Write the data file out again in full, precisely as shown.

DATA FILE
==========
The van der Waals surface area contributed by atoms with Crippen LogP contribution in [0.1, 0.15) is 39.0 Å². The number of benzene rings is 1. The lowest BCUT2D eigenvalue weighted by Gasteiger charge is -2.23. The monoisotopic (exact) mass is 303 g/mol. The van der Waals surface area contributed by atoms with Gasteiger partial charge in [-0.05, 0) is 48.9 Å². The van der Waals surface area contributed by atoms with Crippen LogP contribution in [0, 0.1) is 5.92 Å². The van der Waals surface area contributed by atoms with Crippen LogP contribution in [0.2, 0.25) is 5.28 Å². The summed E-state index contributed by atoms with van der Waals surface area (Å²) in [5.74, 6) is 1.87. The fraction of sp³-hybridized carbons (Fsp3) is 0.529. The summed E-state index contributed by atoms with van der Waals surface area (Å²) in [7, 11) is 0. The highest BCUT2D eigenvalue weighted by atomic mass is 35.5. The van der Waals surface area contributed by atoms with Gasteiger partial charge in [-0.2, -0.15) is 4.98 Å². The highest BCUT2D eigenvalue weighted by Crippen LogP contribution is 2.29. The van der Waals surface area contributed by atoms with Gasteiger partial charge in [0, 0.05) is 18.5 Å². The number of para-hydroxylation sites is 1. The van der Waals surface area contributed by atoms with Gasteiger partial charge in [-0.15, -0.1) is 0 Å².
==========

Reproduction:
The van der Waals surface area contributed by atoms with Crippen LogP contribution in [0.1, 0.15) is 39.0 Å². The number of benzene rings is 1. The lowest BCUT2D eigenvalue weighted by Gasteiger charge is -2.23. The monoisotopic (exact) mass is 303 g/mol. The van der Waals surface area contributed by atoms with Gasteiger partial charge in [-0.05, 0) is 48.9 Å². The van der Waals surface area contributed by atoms with Crippen LogP contribution in [0, 0.1) is 5.92 Å². The van der Waals surface area contributed by atoms with Crippen LogP contribution in [0.2, 0.25) is 5.28 Å². The summed E-state index contributed by atoms with van der Waals surface area (Å²) in [5.74, 6) is 1.87. The fraction of sp³-hybridized carbons (Fsp3) is 0.529. The summed E-state index contributed by atoms with van der Waals surface area (Å²) in [7, 11) is 0. The highest BCUT2D eigenvalue weighted by atomic mass is 35.5. The van der Waals surface area contributed by atoms with Gasteiger partial charge in [-0.2, -0.15) is 4.98 Å². The highest BCUT2D eigenvalue weighted by Crippen LogP contribution is 2.29. The van der Waals surface area contributed by atoms with Gasteiger partial charge in [0, 0.05) is 18.5 Å². The number of para-hydroxylation sites is 1. The van der Waals surface area contributed by atoms with Gasteiger partial charge in [-0.15, -0.1) is 0 Å².